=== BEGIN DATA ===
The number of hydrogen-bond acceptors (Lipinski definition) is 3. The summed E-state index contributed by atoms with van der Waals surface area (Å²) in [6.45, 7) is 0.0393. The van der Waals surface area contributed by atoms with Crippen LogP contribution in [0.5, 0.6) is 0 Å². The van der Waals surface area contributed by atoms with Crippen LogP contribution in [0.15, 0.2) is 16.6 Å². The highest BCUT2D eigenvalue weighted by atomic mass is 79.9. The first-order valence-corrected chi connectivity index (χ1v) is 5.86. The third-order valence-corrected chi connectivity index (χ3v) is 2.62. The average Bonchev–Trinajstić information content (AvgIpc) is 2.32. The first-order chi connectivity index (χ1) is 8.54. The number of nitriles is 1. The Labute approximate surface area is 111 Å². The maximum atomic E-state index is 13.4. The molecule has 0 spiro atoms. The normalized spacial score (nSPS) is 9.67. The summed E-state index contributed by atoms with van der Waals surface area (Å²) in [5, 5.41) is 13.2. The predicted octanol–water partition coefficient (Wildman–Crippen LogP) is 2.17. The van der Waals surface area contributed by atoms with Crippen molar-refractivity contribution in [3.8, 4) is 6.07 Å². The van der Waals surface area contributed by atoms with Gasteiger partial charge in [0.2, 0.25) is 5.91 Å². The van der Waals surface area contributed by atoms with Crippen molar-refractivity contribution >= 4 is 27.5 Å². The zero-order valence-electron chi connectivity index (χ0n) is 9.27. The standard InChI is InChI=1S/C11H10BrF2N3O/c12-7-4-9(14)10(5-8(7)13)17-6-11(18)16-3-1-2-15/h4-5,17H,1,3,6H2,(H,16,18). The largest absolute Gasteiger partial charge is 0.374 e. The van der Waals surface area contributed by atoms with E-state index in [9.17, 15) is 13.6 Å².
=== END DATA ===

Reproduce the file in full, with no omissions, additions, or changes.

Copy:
The number of hydrogen-bond acceptors (Lipinski definition) is 3. The summed E-state index contributed by atoms with van der Waals surface area (Å²) in [6.45, 7) is 0.0393. The van der Waals surface area contributed by atoms with Crippen LogP contribution in [0.5, 0.6) is 0 Å². The van der Waals surface area contributed by atoms with Crippen LogP contribution in [0.15, 0.2) is 16.6 Å². The highest BCUT2D eigenvalue weighted by atomic mass is 79.9. The first-order valence-corrected chi connectivity index (χ1v) is 5.86. The third-order valence-corrected chi connectivity index (χ3v) is 2.62. The average Bonchev–Trinajstić information content (AvgIpc) is 2.32. The first-order chi connectivity index (χ1) is 8.54. The number of nitriles is 1. The Labute approximate surface area is 111 Å². The maximum atomic E-state index is 13.4. The molecule has 0 spiro atoms. The normalized spacial score (nSPS) is 9.67. The summed E-state index contributed by atoms with van der Waals surface area (Å²) in [5, 5.41) is 13.2. The predicted octanol–water partition coefficient (Wildman–Crippen LogP) is 2.17. The van der Waals surface area contributed by atoms with Crippen molar-refractivity contribution in [3.8, 4) is 6.07 Å². The van der Waals surface area contributed by atoms with Gasteiger partial charge in [0.2, 0.25) is 5.91 Å². The van der Waals surface area contributed by atoms with Crippen molar-refractivity contribution >= 4 is 27.5 Å². The zero-order valence-electron chi connectivity index (χ0n) is 9.27. The standard InChI is InChI=1S/C11H10BrF2N3O/c12-7-4-9(14)10(5-8(7)13)17-6-11(18)16-3-1-2-15/h4-5,17H,1,3,6H2,(H,16,18). The largest absolute Gasteiger partial charge is 0.374 e. The van der Waals surface area contributed by atoms with E-state index in [9.17, 15) is 13.6 Å².